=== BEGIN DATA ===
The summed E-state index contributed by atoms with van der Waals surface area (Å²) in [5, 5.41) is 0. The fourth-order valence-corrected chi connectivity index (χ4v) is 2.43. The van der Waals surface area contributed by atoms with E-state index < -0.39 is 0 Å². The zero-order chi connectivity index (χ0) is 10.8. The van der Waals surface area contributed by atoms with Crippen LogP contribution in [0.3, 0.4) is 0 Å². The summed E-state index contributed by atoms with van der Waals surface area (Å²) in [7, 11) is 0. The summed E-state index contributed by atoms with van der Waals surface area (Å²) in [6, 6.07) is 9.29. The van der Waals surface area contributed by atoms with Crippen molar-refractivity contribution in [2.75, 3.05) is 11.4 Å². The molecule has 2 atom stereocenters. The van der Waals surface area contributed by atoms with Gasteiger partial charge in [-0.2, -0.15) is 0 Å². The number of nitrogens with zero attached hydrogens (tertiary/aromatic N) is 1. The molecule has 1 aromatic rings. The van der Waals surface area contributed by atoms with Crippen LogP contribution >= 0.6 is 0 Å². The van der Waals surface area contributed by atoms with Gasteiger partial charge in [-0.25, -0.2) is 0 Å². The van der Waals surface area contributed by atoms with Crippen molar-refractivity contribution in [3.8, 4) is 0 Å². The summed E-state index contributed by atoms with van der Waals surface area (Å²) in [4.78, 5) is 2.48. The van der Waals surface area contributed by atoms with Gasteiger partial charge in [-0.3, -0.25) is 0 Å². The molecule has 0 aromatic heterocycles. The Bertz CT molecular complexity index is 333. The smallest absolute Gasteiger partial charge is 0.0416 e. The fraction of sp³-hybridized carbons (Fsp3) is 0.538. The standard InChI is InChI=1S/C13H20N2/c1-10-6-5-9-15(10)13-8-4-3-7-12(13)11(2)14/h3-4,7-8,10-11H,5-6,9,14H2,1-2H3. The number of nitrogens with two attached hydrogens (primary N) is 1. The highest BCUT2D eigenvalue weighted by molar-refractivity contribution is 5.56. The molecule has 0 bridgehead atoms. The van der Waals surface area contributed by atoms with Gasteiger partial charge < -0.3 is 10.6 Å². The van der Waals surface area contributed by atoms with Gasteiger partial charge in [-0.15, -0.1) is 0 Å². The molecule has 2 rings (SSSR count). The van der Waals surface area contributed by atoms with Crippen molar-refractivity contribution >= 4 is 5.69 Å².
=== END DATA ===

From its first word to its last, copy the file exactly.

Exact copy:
The summed E-state index contributed by atoms with van der Waals surface area (Å²) in [5, 5.41) is 0. The fourth-order valence-corrected chi connectivity index (χ4v) is 2.43. The van der Waals surface area contributed by atoms with E-state index < -0.39 is 0 Å². The zero-order chi connectivity index (χ0) is 10.8. The van der Waals surface area contributed by atoms with Crippen LogP contribution in [0.3, 0.4) is 0 Å². The summed E-state index contributed by atoms with van der Waals surface area (Å²) in [7, 11) is 0. The summed E-state index contributed by atoms with van der Waals surface area (Å²) in [6, 6.07) is 9.29. The van der Waals surface area contributed by atoms with Crippen molar-refractivity contribution in [2.75, 3.05) is 11.4 Å². The molecule has 2 atom stereocenters. The van der Waals surface area contributed by atoms with Gasteiger partial charge in [-0.2, -0.15) is 0 Å². The number of nitrogens with zero attached hydrogens (tertiary/aromatic N) is 1. The molecule has 1 aromatic rings. The van der Waals surface area contributed by atoms with Crippen LogP contribution >= 0.6 is 0 Å². The van der Waals surface area contributed by atoms with Gasteiger partial charge in [-0.25, -0.2) is 0 Å². The van der Waals surface area contributed by atoms with Crippen molar-refractivity contribution in [3.8, 4) is 0 Å². The summed E-state index contributed by atoms with van der Waals surface area (Å²) in [4.78, 5) is 2.48. The van der Waals surface area contributed by atoms with Gasteiger partial charge in [-0.3, -0.25) is 0 Å². The molecule has 0 aromatic heterocycles. The Bertz CT molecular complexity index is 333. The smallest absolute Gasteiger partial charge is 0.0416 e. The fraction of sp³-hybridized carbons (Fsp3) is 0.538. The standard InChI is InChI=1S/C13H20N2/c1-10-6-5-9-15(10)13-8-4-3-7-12(13)11(2)14/h3-4,7-8,10-11H,5-6,9,14H2,1-2H3. The number of nitrogens with two attached hydrogens (primary N) is 1. The highest BCUT2D eigenvalue weighted by molar-refractivity contribution is 5.56. The molecule has 0 bridgehead atoms. The van der Waals surface area contributed by atoms with Gasteiger partial charge < -0.3 is 10.6 Å². The van der Waals surface area contributed by atoms with Gasteiger partial charge in [-0.15, -0.1) is 0 Å². The molecule has 2 rings (SSSR count). The van der Waals surface area contributed by atoms with Crippen molar-refractivity contribution >= 4 is 5.69 Å².